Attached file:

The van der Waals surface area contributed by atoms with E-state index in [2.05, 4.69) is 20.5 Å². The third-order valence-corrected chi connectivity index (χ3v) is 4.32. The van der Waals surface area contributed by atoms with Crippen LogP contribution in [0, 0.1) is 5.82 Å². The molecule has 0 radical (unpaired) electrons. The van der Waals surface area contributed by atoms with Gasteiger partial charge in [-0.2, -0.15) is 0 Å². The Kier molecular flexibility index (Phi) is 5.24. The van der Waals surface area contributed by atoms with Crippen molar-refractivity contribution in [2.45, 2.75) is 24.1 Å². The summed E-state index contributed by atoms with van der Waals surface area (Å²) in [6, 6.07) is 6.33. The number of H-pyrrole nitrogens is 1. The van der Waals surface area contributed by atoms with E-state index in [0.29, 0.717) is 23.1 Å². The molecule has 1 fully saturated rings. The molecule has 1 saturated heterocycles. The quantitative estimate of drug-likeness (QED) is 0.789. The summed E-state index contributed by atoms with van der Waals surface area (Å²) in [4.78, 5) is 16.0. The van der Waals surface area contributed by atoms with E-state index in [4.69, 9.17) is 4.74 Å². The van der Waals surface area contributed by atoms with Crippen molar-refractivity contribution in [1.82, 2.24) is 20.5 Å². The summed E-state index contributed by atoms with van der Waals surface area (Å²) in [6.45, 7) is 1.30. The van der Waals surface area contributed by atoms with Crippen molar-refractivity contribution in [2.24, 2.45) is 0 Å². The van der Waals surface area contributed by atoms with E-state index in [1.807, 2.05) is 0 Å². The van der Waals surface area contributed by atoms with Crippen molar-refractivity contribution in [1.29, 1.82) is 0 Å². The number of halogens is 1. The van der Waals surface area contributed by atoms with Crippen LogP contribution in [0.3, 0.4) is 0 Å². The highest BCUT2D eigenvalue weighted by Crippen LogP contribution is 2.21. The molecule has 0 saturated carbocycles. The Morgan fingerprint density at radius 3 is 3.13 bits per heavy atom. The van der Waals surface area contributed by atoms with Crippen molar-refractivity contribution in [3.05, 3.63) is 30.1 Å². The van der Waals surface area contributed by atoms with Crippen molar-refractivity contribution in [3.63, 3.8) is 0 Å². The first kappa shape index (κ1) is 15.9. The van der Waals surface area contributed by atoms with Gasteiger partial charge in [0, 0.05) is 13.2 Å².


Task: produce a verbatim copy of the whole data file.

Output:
The van der Waals surface area contributed by atoms with E-state index in [2.05, 4.69) is 20.5 Å². The third-order valence-corrected chi connectivity index (χ3v) is 4.32. The van der Waals surface area contributed by atoms with Crippen LogP contribution in [0, 0.1) is 5.82 Å². The molecule has 0 radical (unpaired) electrons. The van der Waals surface area contributed by atoms with Gasteiger partial charge in [-0.2, -0.15) is 0 Å². The Kier molecular flexibility index (Phi) is 5.24. The van der Waals surface area contributed by atoms with Crippen molar-refractivity contribution in [2.45, 2.75) is 24.1 Å². The summed E-state index contributed by atoms with van der Waals surface area (Å²) in [6, 6.07) is 6.33. The number of H-pyrrole nitrogens is 1. The van der Waals surface area contributed by atoms with E-state index in [0.29, 0.717) is 23.1 Å². The molecule has 1 fully saturated rings. The molecule has 1 saturated heterocycles. The quantitative estimate of drug-likeness (QED) is 0.789. The summed E-state index contributed by atoms with van der Waals surface area (Å²) in [4.78, 5) is 16.0. The van der Waals surface area contributed by atoms with E-state index in [4.69, 9.17) is 4.74 Å². The van der Waals surface area contributed by atoms with Crippen molar-refractivity contribution in [1.82, 2.24) is 20.5 Å². The summed E-state index contributed by atoms with van der Waals surface area (Å²) in [6.45, 7) is 1.30. The van der Waals surface area contributed by atoms with Crippen molar-refractivity contribution in [2.24, 2.45) is 0 Å². The van der Waals surface area contributed by atoms with E-state index in [1.807, 2.05) is 0 Å². The van der Waals surface area contributed by atoms with Crippen molar-refractivity contribution in [1.29, 1.82) is 0 Å². The number of halogens is 1. The van der Waals surface area contributed by atoms with Crippen LogP contribution in [0.3, 0.4) is 0 Å². The highest BCUT2D eigenvalue weighted by Crippen LogP contribution is 2.21. The molecule has 0 saturated carbocycles. The Morgan fingerprint density at radius 3 is 3.13 bits per heavy atom. The van der Waals surface area contributed by atoms with Crippen molar-refractivity contribution in [3.05, 3.63) is 30.1 Å². The van der Waals surface area contributed by atoms with Crippen molar-refractivity contribution in [3.63, 3.8) is 0 Å². The first kappa shape index (κ1) is 15.9. The van der Waals surface area contributed by atoms with Gasteiger partial charge in [0, 0.05) is 13.2 Å².